The Jebsen-Taylor hand function test (JTHFT) measures movement speed during six unimanual tasks [46, 47]. As similar to other studies, a modified version for children with uCP will be used. In the modified version, the writing task is removed, and the time to carry out each teak is reduced from 3 to 2 min to avoid frustration [16, 48]. This test uses standardized material and time needed to perform the task is directly recorded. Practice trials are not allowed. The JTHFT has established construct, content validity and reliability . This test will be evaluated at every time point.
Tyneside pegboard test
The Tyneside pegboard test will be used to quantify unimanual and bimanual dexterity. The Tyneside pegboard test is an adapted 9-hole pegboard test, where two adjacent boards are placed next to each other. In the unimanual task, the child moves the pegs from one board to the other using first the less impaired and then the more impaired hand, recorded separately. The unimanual task will be repeated three times with different peg sizes (large, medium and small). For the asymmetric bimanual task, the large pegs will be picked up from one board, passed through a hole in a Perspex® divider placed between the boards, and inserted into the second board with the other hand. Children will be instructed to perform the tasks as fast as possible without paying attention to the order of lifting and inserting the pegs. The test is electronically timed and results are outputted using a custom-written software (Institute of Neuroscience, Newcastle University, Newcastle upon Tyne, United Kingdom) . This test will be evaluated at T1, T2 and T3.
The ABILHAND-Kids questionnaire is developed to assess manual ability in children with CP aged 6 to 15 years. It comprises 21 mainly bimanual daily activities. The difficulty experienced by the child to perform the required tasks is rated on a 3-point ordinal scale by the parents . A Rash model was used to validate the ABILHAND-Kids questionnaire and its reliability and reproducibility over time has been shown . This questionnaire will be evaluated at every time point.
Children’s Hand-use Experience Questionnaire
The Children’s Hand-use Experience Questionnaire (CHEQ) is an online questionnaire that captures the child’s experience of using the more impaired hand during bimanual activities (available online at http://www.cheq.se). Parents will answer 29 questions to describe how independently the activities are performed. Each question has three sub-questions, on a 4-point rating scale, measuring (i) hand use, (ii) time use in comparison to peers and (iii) experience of feeling bothered when doing the activity. A Rash model was used to validate the CHEQ and its reliability has been shown . This questionnaire will be evaluated at every time point.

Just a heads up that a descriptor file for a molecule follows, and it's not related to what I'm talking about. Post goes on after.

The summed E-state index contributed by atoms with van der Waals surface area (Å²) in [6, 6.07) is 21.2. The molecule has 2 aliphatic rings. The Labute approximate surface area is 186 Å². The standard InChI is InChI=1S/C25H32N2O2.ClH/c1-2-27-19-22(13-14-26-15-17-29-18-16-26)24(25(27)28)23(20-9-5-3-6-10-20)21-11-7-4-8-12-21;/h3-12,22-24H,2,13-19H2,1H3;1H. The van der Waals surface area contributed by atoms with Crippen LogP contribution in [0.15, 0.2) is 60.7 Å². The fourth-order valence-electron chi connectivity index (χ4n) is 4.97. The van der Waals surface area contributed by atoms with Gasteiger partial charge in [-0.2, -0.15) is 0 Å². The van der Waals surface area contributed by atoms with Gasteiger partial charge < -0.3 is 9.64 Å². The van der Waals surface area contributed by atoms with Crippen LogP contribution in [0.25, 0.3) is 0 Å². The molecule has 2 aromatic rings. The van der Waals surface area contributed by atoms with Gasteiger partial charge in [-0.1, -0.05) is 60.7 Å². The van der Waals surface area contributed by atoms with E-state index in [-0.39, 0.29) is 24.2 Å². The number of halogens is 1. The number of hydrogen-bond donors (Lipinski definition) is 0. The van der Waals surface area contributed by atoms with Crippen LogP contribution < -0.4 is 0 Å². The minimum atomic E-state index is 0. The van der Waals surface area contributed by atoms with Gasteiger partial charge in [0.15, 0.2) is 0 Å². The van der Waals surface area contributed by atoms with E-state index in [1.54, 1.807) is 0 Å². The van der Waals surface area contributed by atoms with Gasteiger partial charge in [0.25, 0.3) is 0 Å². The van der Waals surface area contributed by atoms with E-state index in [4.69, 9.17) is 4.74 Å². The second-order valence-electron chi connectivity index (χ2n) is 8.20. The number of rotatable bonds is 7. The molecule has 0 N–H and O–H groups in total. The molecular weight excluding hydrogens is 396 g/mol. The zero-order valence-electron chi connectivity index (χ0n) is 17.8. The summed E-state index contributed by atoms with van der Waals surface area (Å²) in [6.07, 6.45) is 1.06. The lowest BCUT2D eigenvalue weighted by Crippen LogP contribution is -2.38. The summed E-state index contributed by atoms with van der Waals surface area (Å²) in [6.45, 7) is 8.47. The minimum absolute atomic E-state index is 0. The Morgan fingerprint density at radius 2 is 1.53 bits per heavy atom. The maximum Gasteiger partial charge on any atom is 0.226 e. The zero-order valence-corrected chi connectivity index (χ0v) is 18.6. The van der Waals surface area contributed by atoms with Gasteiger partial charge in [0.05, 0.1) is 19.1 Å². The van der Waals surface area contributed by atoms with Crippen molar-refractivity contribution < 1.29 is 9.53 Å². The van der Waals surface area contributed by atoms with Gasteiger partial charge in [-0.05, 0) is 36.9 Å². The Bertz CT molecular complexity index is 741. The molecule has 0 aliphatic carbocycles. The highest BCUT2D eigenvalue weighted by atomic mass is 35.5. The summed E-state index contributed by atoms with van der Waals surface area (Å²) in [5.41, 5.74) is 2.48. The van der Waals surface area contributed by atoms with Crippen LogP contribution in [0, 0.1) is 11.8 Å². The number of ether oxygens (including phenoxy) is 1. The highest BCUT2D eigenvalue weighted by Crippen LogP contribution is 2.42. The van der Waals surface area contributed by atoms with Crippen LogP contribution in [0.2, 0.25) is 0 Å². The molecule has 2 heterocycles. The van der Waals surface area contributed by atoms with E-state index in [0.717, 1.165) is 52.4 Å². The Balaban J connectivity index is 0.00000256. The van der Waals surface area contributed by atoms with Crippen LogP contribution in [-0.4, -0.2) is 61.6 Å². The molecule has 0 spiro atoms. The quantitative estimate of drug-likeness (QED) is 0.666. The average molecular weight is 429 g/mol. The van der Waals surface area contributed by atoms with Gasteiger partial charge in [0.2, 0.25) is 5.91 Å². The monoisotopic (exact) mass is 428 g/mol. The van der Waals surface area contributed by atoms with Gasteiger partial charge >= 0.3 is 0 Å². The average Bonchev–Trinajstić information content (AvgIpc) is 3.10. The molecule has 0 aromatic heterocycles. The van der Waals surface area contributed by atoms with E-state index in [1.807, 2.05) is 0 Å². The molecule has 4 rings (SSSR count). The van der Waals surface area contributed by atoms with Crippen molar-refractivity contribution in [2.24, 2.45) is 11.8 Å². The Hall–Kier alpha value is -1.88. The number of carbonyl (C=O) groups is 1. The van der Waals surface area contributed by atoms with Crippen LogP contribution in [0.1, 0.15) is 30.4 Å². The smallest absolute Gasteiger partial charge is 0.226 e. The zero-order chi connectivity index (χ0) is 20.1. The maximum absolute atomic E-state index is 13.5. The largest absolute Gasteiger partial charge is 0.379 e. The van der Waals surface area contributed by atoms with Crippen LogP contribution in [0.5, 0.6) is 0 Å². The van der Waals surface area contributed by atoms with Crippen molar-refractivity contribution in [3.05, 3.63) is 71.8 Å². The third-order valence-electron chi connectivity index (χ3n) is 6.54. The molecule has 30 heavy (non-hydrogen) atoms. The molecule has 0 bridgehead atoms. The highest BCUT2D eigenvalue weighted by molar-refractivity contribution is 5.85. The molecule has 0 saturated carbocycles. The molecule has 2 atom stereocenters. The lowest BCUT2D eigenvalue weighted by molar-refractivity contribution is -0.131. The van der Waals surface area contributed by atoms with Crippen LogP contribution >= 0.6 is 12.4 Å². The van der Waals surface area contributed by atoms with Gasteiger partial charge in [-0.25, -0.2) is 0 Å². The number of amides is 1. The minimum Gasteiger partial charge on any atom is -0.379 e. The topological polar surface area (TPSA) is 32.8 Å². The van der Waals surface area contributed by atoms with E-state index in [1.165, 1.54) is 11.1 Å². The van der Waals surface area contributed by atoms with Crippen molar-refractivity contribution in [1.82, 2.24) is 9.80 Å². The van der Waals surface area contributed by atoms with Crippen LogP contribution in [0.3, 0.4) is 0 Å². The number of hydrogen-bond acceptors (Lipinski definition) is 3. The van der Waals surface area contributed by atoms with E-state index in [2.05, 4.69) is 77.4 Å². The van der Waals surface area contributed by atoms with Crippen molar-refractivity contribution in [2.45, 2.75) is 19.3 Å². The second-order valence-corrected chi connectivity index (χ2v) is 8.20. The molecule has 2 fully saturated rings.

Three-dimensional motion analysis
Upper Limb Three-Dimensional Motion Analysis (UL-3DMA) will be conducted at T1, T2 and T3. A custom-made chair with foot and back-support is used to perform the measurements in a standardized sitting position. A total of 17 reflective markers (14 mm diameter) are attached to the trunk, acromion, upper arm, forearm, and hand. Next, several static calibration trials are conducted to identify anatomical landmarks of interest, following the guidelines of the International Society of Biomechanics . The movement protocol contains eight tasks: three reaching tasks (forwards, RF; upwards, RU; sideways, RS), two reach-to-grasp tasks (grasp a sphere, RGS; grasp a vertical cylinder, RGV) and three daily-life activities mimicking tasks (hand-to-head, HTH; hand-to-mouth, HTM; hand-to-shoulder, HTS). Each task was performed four times within two trials, resulting in eight movement repetitions per task. Tasks were executed with the impaired UL at self-selected speed. Each task is started in upright sitting with 90° of hip and knee flexion, with the impaired hand on the ipsilateral knee. This protocol has been proven reliable in children with uCP . To record motion, 12 to 15 Vicon infrared cameras (Oxford Metrics, Oxford, UK) sampling at 100 Hz will be used to capture the UL movement patterns. Offline data processing will be performed with Vicon Nexus software (version 1.8.5, Oxford Metrics, Oxford, UK) and consists of a Woltring filtering routine with a predicted mean squared error of 10 mm2 , gap filling, and selection of the movement cycles (start (hand on ipsilateral knee) and end of each movement cycle). Task end-point is defined as follows: (1) touching the spherical object with the palm of the hand (RF, RU and RS), (2) grasping (sphere (RGS) or vertical cylinder (RGV)), and (3) touching different parts of the body (top of the head (HTH), mouth (HTM) or contralateral shoulder (HTS)). To avoid start and stop strategies of the child, only the middle two repetitions of each trial will be analysed, resulting in four analysed movement repetitions per task. Lastly, we time-normalize the movement cycles (0–100%) and calculate the root mean squared error (RMSE) of the kinematic angles of each cycle to compare it to the mean of the remaining 3 cycles (per task). As such, we retain the 3 cycles with the lowest RMSE for further analysis, which represent the most reliable movement patterns. The open source software ULEMA v1.1.9 [53, 55, 56] will be used to calculate the kinematics of five joints with a total of 13 angles: trunk (rotation, lateral flexion and flexion-extension), scapula (tilting, pro-retraction and rotation), shoulder (rotation, elevation plane and elevation), elbow (flexion-extension and pro-supination) and wrist (flexion-extension and ulnar-radial deviation). Spatiotemporal parameters, joint kinematics and summary indices will be calculated and used for statistical analysis.
Assessment of participation and quality of life
Participation and quality of life of the children will be evaluated at time points T1 (before) and T3 (follow-up).